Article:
Thursday, February 19, 2015

"Junior Varsity" UPDATE: Jihadism Sweeping the World, Led by the Islamic State


MADRID – Global jihadism, led by the Islamic State, is expanding its range in many regions of the planet, especially in Africa, where the situation has rapidly deteriorated in recent months, in addition to other areas including the Middle East, Southeast Asia and even Europe.

The IS proclaimed a “Caliphate” in June 2014 in large parts of Syria and Iraq under its control, and has since encouraged many terrorists to join the ranks of the organization led by “Caliph” Abu Bakr al-Baghdadi.

In Africa, the fundamentalist group Boko Haram, which has been terrorizing the Nigerian population for the past decade, has crossed the borders to launch an offensive against villages belonging to several neighboring countries in Central Africa.

Boko Haram, led by Abu Bakar Sekau, has decided to attack villages in Cameroon, Niger and Chad, creating a security crisis.

These countries, plus Benin and Nigeria, have agreed to form a joint military force made up of 8,700 troops, with the help of the African Union, the United Nations and France, to deal with the jihadists.

Meanwhile, militias aligned with the IS in Tunisia and Libya are gaining strength amid the political instability plaguing the Maghreb and threatening Egypt.

The beheading of 21 Egyptian Coptic Christians in Tripoli on Sunday was seen as a declaration of war by Egypt, who responded by bombing several positions held by Islamist militias in Libya.

The possibility of an international military intervention in Libya will be discussed on Wednesday afternoon in the UN Security Council, which has convened an emergency meeting at the request of Egyptian President Abdel Fatah al-Sisi.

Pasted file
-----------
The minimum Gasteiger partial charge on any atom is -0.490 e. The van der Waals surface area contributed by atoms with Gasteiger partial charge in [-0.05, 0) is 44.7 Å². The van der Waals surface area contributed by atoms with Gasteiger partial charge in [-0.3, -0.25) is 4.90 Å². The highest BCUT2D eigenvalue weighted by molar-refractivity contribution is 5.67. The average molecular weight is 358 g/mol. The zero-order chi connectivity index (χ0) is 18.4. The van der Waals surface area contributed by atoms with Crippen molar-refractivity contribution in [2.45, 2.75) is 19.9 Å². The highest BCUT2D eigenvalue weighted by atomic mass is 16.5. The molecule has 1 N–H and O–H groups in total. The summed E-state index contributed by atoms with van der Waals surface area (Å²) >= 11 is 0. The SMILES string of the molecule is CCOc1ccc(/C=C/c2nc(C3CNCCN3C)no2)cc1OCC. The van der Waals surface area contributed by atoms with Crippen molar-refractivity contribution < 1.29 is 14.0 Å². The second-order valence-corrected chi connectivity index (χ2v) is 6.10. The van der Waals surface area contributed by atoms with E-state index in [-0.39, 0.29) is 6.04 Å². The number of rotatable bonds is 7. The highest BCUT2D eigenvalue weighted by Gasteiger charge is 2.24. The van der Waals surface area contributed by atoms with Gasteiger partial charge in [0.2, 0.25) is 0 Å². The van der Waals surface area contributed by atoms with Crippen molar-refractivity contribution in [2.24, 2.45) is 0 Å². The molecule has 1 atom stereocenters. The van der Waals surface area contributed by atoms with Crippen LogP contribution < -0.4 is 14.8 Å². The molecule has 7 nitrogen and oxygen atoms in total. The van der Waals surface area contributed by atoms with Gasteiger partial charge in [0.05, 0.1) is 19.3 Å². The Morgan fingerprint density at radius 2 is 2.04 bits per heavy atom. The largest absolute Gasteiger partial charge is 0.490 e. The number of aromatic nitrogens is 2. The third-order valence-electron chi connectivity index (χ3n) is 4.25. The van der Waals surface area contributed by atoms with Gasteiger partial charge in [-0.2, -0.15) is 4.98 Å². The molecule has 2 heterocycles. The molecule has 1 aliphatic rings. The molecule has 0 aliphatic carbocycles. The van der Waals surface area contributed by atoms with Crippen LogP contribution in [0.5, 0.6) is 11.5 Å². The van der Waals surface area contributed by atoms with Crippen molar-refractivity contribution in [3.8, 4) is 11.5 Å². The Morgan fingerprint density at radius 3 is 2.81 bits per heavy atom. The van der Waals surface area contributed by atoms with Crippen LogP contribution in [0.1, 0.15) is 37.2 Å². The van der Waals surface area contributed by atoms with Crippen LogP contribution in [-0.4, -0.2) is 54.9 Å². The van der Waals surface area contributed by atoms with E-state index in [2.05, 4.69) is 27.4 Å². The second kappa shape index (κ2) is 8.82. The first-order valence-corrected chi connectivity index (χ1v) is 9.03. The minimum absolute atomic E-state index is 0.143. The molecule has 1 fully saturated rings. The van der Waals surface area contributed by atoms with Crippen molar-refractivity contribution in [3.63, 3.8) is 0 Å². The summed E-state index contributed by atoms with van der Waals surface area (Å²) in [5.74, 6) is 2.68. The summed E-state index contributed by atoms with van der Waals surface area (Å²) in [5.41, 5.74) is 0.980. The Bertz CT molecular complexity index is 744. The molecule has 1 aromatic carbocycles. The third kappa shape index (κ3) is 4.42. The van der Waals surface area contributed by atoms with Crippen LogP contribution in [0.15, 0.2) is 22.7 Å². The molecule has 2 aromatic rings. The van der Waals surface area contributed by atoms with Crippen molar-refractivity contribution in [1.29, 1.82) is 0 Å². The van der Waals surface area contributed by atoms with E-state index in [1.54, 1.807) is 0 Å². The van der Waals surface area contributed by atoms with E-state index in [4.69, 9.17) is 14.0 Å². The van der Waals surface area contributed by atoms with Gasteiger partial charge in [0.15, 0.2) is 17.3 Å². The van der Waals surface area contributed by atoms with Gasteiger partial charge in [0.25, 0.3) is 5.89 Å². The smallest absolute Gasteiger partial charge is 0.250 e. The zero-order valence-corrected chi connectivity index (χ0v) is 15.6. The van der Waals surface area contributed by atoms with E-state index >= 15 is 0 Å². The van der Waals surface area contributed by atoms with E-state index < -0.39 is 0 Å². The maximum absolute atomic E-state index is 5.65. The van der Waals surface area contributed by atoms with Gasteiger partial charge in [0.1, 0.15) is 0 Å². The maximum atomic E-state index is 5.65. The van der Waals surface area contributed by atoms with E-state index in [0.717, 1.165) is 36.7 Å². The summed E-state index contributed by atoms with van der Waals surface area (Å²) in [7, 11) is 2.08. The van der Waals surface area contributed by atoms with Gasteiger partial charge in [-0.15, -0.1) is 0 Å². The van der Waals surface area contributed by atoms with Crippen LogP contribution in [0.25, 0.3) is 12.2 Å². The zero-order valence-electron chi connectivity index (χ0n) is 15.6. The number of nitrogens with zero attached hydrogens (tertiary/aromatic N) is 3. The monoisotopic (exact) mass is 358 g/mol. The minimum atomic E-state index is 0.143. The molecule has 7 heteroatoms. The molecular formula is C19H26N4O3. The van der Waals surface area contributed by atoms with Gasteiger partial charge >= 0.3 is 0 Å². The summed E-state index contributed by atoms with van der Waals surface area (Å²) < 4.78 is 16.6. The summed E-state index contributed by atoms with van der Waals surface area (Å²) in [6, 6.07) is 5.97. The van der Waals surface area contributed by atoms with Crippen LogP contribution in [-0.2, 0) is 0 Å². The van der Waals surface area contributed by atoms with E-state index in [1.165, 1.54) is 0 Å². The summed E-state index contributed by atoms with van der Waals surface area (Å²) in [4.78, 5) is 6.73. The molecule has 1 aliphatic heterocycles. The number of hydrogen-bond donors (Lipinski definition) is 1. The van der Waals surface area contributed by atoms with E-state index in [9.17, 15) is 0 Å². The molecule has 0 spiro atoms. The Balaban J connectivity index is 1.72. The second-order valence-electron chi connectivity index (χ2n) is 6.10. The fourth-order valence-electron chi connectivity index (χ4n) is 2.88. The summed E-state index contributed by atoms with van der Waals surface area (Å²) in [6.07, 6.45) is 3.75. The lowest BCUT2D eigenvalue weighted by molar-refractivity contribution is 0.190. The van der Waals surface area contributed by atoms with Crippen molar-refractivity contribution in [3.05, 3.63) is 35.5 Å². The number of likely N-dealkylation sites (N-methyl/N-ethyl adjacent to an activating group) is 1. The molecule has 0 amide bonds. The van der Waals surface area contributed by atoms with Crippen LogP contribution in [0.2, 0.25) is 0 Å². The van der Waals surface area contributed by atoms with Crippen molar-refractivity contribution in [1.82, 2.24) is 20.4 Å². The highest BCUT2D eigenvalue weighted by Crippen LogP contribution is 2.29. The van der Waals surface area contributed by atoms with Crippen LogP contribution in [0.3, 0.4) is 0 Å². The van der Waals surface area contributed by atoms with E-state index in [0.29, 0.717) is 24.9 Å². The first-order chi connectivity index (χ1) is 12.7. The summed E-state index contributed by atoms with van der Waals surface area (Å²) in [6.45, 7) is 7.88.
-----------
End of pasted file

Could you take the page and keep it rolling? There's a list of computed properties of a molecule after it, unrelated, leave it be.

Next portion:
Libya is the second front in Egypt’s battle against extremist Islamism, since the country is also combating the Islamic State’s branch in the Egyptian Sinai region, Wilayat Sinai.

In the Middle East, the IS continues massacring a large number of Syrians and Iraqis, with the somewhat-distant international community bombing jihadist positions.

However, the brunt of the fighting is done by the fledgling Iraqi security forces and Kurdish “Peshmerga” self-defense militias, which are hampered by their outdated weaponry and scarce resources.

Europe has also felt the effects of violence perpetrated by radical Islamists, as exemplified by the recent terror attacks committed by “lone wolves” in Paris and Copenhagen.

In Southeast Asia, the terrorist group Jemaah Islamiyah, present in the Philippines, Indonesia, Malaysia and Singapore and traditionally considered Al-Qaeda’s regional branch in the area, has recently sworn loyalty to al-Baghdadi.

The group’s spiritual leader, Indonesian cleric Abu Bakar Bashir, recently announced the violent organization’s alliance with the IS from a Jakarta prison, where he is serving a sentence for financing a jihadist training camp in Sumatra, according to the daily newspaper Jakarta Globe.


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